Radiation itself is a solitary, lonely experience. They put you on a table, naked from the waist down while they “situate you” for the zap. In my case, being situated meant moving my colostomy pouch out of the way and placing a large styrofoam block between my legs to keep them open and immobile. Then everyone leaves the room. You lie there while the linear accelerator makes its way around your body to shoot you with radiation. It’s eerily silent. All you can hear is the electronic hum of the accelerator. 

Books tell you radiation can be like a mild sunburn, but my radiation oncologist (rad-onc) warned me that my treatment was going to be very difficult. The success rate at my cancer stage was about 30 percent. She warned me that I was going to have to fight hard if I wanted to survive. Radiation was not “like a sunburn.” More on that later. 

From radiation therapy in the basement, we wheeled up to chemo. I expected a lab, a lazy-boy with a big IV stand, and chemo machines flashing numbers. Instead of sitting in a chair for a couple of hours, what looked like a baby bottle was attached by a tube to my port and taped to my arm. I was told I’d have to wear it for a week at a time. 

Before I got to leave the hospital, an ostomy nurse taught me how to use the pouch and clean the stoma. I cried throughout. 

My recovery was slow and painful.

After 10 days in the hospital and my first radiation under my belt (quite literally), I finally went home with a bottle attached to my arm and a pouch attached to my belly. I remember my fiancé (now husband) helping me get ready to shower by wrapping me in plastic wrap! I had to wrap the staples in my stomach and the port on my arm. It was a very sad and scary thing to see myself in the bathroom mirror covered in plastic wrap and bloody gauze. More tears. 

Radiation is not a sunburn—not when your oncologist sets you up for maximum grays (the unit they use to measure radiation). Radiation has a half-life, so “maximum” is the most you should get for your lifetime. Yikes. That meant if the treatment didn’t work, I’d be very low on other options. Radiation occurs every weekday. I was scheduled for 33 days of radiation treatment with a 3-day proton “booster” after the hard stuff. With pelvic radiation, the first thing that happens to a woman is menopause. 

After 3 days, I was dealing with the onset of menopause as well as the chemo bottle, nausea, exhaustion and driving myself to daily rads. It was the worst time of my life—until a couple of weeks later. Radiation burns you. Imagine the soft flesh around your rear and vagina. The burns I got were so severe that the doc gave me Flamazine, slow release Oxy, and quick release Oxy. It was still so painful that I couldn’t wear pants or undergarments anymore. I couldn’t sit without a pillow. Mostly, I laid down.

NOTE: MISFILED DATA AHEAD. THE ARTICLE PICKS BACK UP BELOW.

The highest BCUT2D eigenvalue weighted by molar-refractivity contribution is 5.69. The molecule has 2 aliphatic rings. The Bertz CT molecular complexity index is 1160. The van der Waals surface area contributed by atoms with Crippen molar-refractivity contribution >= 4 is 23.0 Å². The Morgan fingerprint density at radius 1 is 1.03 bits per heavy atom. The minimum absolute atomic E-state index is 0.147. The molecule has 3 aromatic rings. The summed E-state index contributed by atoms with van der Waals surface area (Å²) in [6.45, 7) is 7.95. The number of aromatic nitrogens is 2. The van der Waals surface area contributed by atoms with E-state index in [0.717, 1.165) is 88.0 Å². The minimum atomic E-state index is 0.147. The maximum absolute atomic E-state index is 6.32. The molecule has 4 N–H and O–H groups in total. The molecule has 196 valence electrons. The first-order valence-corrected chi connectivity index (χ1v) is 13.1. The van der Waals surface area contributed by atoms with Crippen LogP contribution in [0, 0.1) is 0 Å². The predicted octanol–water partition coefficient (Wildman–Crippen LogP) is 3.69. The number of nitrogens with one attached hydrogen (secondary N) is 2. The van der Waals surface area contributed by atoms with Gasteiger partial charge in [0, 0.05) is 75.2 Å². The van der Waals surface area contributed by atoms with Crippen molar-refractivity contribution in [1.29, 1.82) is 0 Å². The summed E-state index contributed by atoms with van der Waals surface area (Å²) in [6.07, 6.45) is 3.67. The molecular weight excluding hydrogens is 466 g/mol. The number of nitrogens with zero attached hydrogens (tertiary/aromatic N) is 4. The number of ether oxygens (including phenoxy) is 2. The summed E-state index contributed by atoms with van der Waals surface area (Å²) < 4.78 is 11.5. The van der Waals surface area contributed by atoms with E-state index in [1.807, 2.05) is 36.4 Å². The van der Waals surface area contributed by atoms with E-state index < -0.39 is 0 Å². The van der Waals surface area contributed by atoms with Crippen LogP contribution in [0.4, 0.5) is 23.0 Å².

Radiation therapy makes you exhausted. Not tired and sleepy: bone weary. Some days it was all I could do to get out of bed. When it got really bad, my rad-onc offered me a break in treatment for a couple of weeks. She had warned me in the beginning that a break in therapy would lead to less positive outcomes, so I stuck with it.

I was one of the lucky ones

After 36 days of radiation and 3 rounds of week-long chemo, I was done. Which was also weird. You go from daily appointments with doctors noticing every sniffle, every low T-cell count, and every side effect to being on your own. My body was wasted to under 90 pounds, the burns were still painful, and my mouth still tasted like gun metal. I was told to call if I noticed any new symptoms. I was scheduled for a scan in a couple of months. Apparently, a waiting period is necessary. If you scan too soon after treatment, the radiation in your body defeats the scan. 

Waiting to get the scan was nerve racking. Had these past months been successful? Clearly, I survived, but lasting effects are still with me. Massive scar tissue has negatively impacted my intimate relationship. I spent over $300,000; I was broke and still in debt. The new job I was going to start didn’t wait for me. 

But I was lucky. I was alive. Friends I met through an online support forum weren’t as lucky. 

There are so many small horrors I haven’t written about, but you’re welcome to ask if you like. All I can say is please, do everything you can to avoid this experience. A sore arm for a day or two is a price I’d have gladly paid.

Karen Morley is a 63 year old, software product manager who became a chocolatier after cancer prevented her return to high tech. She lives in Canada with her husband of 13 years. Her story, like all others on this blog, was a voluntary submission. If you want to help make a difference, submit your own post by emailing us through our contact form. We depend on real people like you sharing experience to protect others from misinformation.